Lots of organizations give out journalism awards, but these count. The Association of Health Care Journalists this year honors amazing reporting on organ trafficking, end-of-life care, dying hospitals and elder abuse. The list of winners is inspirational.
Kay Lazar’s 2010 Body of Work; The Boston GlobeLazar’s entry included stories about:
- Antipsychotic medications given to patients in nursing homes and the risks for patients that have dementia
- The impact of earlier coverage of this issue: state regulators and industry leaders formed a task force and launched an educational campaign to reduce the inappropriate use of the medications.
- An unintended consequence of Massachusetts’ pioneering health care reform law
- The widespread practice of no-bid contracts in the Massachusetts Medicaid procurement system and the $400,000-plus salaries of officials involved in the contracting process.
See the stories on the Web:
- Nursing home drug use puts many at risk
- Short-term customers boosting health costs
- Feeling him slipping away
- Medicaid contracts with UMass Medical School unit scrutinized
- Mass. aims to cut drug overuse for dementia
Kay Lazar of the Boston Globe, for the range and depth of her health policy coverage, and its measurable impact. Her reporting on no-bid contracts for Medicaid and on “gamers” who exploited a loophole in Massachusetts’ universal health coverage law exposed costly problems and drew responses from state regulators and lawmakers. Her reporting on excessive use of antipsychotic drugs in state nursing homes prompted regulatory review and new training. Her news feature story about a storeowner with early-onset Alzheimer illustrated the impact of a devastating disease and the genetic testing quandary facing family members.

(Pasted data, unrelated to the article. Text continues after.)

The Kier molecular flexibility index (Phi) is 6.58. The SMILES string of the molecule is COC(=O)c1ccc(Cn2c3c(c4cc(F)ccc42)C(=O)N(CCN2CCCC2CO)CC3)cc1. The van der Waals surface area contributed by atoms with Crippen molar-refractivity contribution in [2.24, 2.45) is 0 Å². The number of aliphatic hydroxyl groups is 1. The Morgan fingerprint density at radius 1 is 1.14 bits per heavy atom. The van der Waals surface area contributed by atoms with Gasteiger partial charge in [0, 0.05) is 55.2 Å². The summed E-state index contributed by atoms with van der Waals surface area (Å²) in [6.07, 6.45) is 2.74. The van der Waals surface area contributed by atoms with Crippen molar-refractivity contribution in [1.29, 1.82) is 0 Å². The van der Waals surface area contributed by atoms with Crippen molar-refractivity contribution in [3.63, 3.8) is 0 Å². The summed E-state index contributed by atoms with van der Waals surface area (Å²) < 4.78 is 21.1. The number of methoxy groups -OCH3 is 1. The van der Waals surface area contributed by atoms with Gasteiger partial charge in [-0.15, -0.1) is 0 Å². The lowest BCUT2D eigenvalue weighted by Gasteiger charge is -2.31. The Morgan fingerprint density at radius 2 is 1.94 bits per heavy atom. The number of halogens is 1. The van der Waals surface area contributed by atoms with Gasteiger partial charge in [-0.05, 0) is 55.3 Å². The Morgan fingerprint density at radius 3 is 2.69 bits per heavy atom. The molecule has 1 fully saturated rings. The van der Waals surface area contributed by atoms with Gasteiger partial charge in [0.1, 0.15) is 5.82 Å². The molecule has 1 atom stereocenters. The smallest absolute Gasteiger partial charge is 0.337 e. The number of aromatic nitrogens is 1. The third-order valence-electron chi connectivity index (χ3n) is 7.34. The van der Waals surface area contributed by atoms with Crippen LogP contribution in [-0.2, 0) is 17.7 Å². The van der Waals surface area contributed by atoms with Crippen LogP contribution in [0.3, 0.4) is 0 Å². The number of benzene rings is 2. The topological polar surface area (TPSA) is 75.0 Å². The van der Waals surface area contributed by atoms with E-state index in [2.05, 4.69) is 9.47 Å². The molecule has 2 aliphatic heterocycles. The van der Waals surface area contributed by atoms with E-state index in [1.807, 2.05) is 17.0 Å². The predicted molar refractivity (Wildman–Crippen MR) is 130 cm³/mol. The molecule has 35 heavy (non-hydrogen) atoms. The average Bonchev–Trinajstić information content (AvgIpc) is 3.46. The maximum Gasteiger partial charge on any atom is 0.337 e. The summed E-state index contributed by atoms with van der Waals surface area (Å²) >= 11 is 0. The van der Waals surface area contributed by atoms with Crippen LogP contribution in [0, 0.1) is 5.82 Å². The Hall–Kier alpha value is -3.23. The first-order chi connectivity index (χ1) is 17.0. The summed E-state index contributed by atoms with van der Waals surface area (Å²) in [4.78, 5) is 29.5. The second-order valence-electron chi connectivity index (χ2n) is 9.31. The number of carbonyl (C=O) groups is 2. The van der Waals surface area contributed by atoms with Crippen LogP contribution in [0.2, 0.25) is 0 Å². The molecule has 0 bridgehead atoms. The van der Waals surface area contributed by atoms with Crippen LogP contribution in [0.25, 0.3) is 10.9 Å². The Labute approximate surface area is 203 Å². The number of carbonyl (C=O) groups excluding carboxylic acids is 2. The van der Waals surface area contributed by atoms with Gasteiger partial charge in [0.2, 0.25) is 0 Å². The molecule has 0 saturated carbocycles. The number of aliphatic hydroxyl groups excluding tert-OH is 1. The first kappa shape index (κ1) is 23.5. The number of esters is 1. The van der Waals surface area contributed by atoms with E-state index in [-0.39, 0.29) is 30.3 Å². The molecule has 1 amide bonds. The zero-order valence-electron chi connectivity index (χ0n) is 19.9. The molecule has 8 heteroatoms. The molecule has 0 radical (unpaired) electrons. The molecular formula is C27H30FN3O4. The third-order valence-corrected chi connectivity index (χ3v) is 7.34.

WGBH also brought home a first prize to radio reporting.
First Place: Rationing Health: Who Lives? Who Decides?; David Baron, Patrick Cox, Sheri Fink, WGBH-Boston
In 2010, PRI’s The World reported from South Africa, Great Britain, Zambia and India to examine how other governments manage the costs of delivering health services to the public. Each country, with its unique economic and cultural environment, provided an opportunity to spotlight different approaches to the challenge of rationing scarce health care resources: explicit rationing by committee, rationing by cost effectiveness, unintentional rationing, and innovation to avoid rationing altogether. The series, the result of a more than half-year reporting and editing effort, was presented along with a website and opportunities for interaction via Twitter and online discussions. See the story on the web.
The terrific series addressed one of the hottest 2010 election topics in a different and fascinating way by looking at the realities faced in other parts of the world.
I was hooked by the first characters – doctors deciding who will get life-saving dialysis in South Africa.
It was clever to not start with the obvious – the much demonized British system – but smart not to wait beyond part 2 to address this country as well. Parts 3 & 4 were also very intriguing and the analysis in the final part was a nice way to button up the series without belaboring the points already made in the previous episodes. Great job.